Snow Moon, Storm Moon, Full Hunger Moon, Little Famine Moon, Full Bony Moon, and Hunger Moon are all names for the same thing - February's full moon.
Typically, February in America is the coldest and snowiest time of year, hence the name, “Snow Moon.”
During this month, the moon reaches perigee, the point in its orbit where it is closest to Earth, making it look a little larger than normal.
This year, the snow moon was on February 9, at 2:33 AM on the East Coast, 36 hours before it reached perigee.
In Canada, the Ojibwe call it “Bear Moon” and the Cree call it the “Great Moon,” a time when animals are hard to catch. The Tlingit people of the Pacific Northwest call it the “Black Bear Moon” and the Haida people off the coast of Canada call it the “Goose Moon.” The Maori people of New Zealand describe it as “the crops are now harvested,” and in China, it’s called “Zhengyue,” the first month of the year.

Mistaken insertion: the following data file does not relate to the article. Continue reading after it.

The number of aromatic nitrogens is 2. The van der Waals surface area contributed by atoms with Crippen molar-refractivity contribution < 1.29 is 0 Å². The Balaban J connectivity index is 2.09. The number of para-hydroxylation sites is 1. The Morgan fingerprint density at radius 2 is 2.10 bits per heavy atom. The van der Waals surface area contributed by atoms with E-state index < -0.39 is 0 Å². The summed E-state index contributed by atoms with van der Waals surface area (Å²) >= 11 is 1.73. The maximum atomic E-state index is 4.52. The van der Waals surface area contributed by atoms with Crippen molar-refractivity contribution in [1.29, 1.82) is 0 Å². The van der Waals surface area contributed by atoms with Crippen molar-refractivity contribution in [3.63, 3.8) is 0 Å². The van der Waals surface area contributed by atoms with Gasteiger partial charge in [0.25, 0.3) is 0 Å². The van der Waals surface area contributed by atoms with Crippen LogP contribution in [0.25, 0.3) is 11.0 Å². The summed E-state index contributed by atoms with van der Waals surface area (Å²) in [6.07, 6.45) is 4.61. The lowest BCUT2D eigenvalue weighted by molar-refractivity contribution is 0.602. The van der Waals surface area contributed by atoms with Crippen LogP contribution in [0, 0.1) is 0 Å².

Some speculate that this Snow Moon was also a supermoon. A supermoon shines even brighter than normal and appears larger.
In 1979, American astrologer Richard Nolle described a supermoon as a new and full moon that is within ten percent of perigee. This did not happen on Sunday morning, leading some to argue that it was not a supermoon. Additionally, some define a supermoon as a full moon that comes closest to Earth in the year, and in April, the full moon will come closer to Earth than the one this past weekend.
Regardless of whether this Snow Moon was a supermoon or not, the larger-than-average moon was certainly a sight to behold.
Sources: Washington Post, Space.com, Britannica, almanac.com, fullmoonphases.com